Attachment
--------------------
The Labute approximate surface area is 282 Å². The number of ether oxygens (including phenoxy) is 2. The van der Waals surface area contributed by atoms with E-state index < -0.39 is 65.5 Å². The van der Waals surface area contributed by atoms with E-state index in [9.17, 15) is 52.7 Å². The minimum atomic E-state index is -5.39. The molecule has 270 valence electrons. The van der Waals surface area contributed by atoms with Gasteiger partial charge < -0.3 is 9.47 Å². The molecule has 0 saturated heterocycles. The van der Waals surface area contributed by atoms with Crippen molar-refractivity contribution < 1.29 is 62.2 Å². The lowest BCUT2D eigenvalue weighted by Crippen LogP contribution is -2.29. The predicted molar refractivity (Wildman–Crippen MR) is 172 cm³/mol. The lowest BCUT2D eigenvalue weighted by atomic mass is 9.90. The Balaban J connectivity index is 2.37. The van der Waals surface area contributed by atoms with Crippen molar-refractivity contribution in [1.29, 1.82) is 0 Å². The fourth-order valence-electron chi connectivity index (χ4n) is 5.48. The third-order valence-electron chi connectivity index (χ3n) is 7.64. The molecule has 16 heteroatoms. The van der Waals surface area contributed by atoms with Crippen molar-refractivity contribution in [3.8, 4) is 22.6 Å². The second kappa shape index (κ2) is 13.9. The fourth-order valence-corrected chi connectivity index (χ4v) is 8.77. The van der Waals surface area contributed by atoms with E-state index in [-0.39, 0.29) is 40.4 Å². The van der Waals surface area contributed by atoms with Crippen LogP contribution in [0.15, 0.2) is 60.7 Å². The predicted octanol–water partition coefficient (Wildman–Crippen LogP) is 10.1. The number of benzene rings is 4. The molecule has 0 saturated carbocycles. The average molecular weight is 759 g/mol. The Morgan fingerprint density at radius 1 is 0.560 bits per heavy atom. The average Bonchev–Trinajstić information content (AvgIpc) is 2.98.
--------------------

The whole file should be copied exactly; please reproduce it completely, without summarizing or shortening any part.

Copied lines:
The Labute approximate surface area is 282 Å². The number of ether oxygens (including phenoxy) is 2. The van der Waals surface area contributed by atoms with E-state index < -0.39 is 65.5 Å². The van der Waals surface area contributed by atoms with E-state index in [9.17, 15) is 52.7 Å². The minimum atomic E-state index is -5.39. The molecule has 270 valence electrons. The van der Waals surface area contributed by atoms with Gasteiger partial charge < -0.3 is 9.47 Å². The molecule has 0 saturated heterocycles. The van der Waals surface area contributed by atoms with Crippen molar-refractivity contribution < 1.29 is 62.2 Å². The lowest BCUT2D eigenvalue weighted by Crippen LogP contribution is -2.29. The predicted molar refractivity (Wildman–Crippen MR) is 172 cm³/mol. The lowest BCUT2D eigenvalue weighted by atomic mass is 9.90. The Balaban J connectivity index is 2.37. The van der Waals surface area contributed by atoms with Crippen molar-refractivity contribution in [1.29, 1.82) is 0 Å². The fourth-order valence-electron chi connectivity index (χ4n) is 5.48. The third-order valence-electron chi connectivity index (χ3n) is 7.64. The molecule has 16 heteroatoms. The van der Waals surface area contributed by atoms with Crippen molar-refractivity contribution in [3.8, 4) is 22.6 Å². The second kappa shape index (κ2) is 13.9. The fourth-order valence-corrected chi connectivity index (χ4v) is 8.77. The van der Waals surface area contributed by atoms with E-state index in [-0.39, 0.29) is 40.4 Å². The van der Waals surface area contributed by atoms with Crippen LogP contribution in [0.15, 0.2) is 60.7 Å². The predicted octanol–water partition coefficient (Wildman–Crippen LogP) is 10.1. The number of benzene rings is 4. The molecule has 0 saturated carbocycles. The average molecular weight is 759 g/mol. The Morgan fingerprint density at radius 1 is 0.560 bits per heavy atom. The average Bonchev–Trinajstić information content (AvgIpc) is 2.98.